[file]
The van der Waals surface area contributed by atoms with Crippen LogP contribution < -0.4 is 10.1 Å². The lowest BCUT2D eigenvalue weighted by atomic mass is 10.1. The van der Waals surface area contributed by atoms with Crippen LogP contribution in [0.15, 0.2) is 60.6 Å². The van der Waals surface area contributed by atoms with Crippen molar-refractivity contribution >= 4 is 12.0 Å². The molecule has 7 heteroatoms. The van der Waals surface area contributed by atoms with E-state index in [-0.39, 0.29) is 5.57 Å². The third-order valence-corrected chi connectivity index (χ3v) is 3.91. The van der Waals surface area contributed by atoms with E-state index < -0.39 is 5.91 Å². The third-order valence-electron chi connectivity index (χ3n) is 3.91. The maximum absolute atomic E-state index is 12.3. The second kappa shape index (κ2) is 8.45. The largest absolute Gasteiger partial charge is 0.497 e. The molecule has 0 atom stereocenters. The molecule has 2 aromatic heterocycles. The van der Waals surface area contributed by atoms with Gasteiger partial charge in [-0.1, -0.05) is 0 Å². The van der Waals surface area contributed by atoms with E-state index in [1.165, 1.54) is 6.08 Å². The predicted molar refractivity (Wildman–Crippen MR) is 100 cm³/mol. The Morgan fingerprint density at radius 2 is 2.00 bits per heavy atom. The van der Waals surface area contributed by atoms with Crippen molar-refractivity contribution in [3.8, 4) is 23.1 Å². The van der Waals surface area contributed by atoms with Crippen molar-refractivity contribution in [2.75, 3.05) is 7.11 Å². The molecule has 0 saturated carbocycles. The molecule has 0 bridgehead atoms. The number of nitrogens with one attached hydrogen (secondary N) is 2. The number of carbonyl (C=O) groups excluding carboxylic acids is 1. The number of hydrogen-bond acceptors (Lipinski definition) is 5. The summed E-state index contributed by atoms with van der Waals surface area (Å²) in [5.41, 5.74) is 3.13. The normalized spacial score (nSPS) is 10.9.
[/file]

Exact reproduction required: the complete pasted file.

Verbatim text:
The van der Waals surface area contributed by atoms with Crippen LogP contribution < -0.4 is 10.1 Å². The lowest BCUT2D eigenvalue weighted by atomic mass is 10.1. The van der Waals surface area contributed by atoms with Crippen LogP contribution in [0.15, 0.2) is 60.6 Å². The van der Waals surface area contributed by atoms with Crippen molar-refractivity contribution >= 4 is 12.0 Å². The molecule has 7 heteroatoms. The van der Waals surface area contributed by atoms with E-state index in [-0.39, 0.29) is 5.57 Å². The third-order valence-corrected chi connectivity index (χ3v) is 3.91. The van der Waals surface area contributed by atoms with E-state index < -0.39 is 5.91 Å². The third-order valence-electron chi connectivity index (χ3n) is 3.91. The maximum absolute atomic E-state index is 12.3. The second kappa shape index (κ2) is 8.45. The largest absolute Gasteiger partial charge is 0.497 e. The molecule has 0 atom stereocenters. The molecule has 2 aromatic heterocycles. The van der Waals surface area contributed by atoms with Gasteiger partial charge in [-0.1, -0.05) is 0 Å². The van der Waals surface area contributed by atoms with E-state index in [1.165, 1.54) is 6.08 Å². The predicted molar refractivity (Wildman–Crippen MR) is 100 cm³/mol. The Morgan fingerprint density at radius 2 is 2.00 bits per heavy atom. The van der Waals surface area contributed by atoms with Crippen molar-refractivity contribution in [3.8, 4) is 23.1 Å². The van der Waals surface area contributed by atoms with Crippen molar-refractivity contribution in [2.75, 3.05) is 7.11 Å². The molecule has 0 saturated carbocycles. The molecule has 0 bridgehead atoms. The number of nitrogens with one attached hydrogen (secondary N) is 2. The number of carbonyl (C=O) groups excluding carboxylic acids is 1. The number of hydrogen-bond acceptors (Lipinski definition) is 5. The summed E-state index contributed by atoms with van der Waals surface area (Å²) in [5.41, 5.74) is 3.13. The normalized spacial score (nSPS) is 10.9.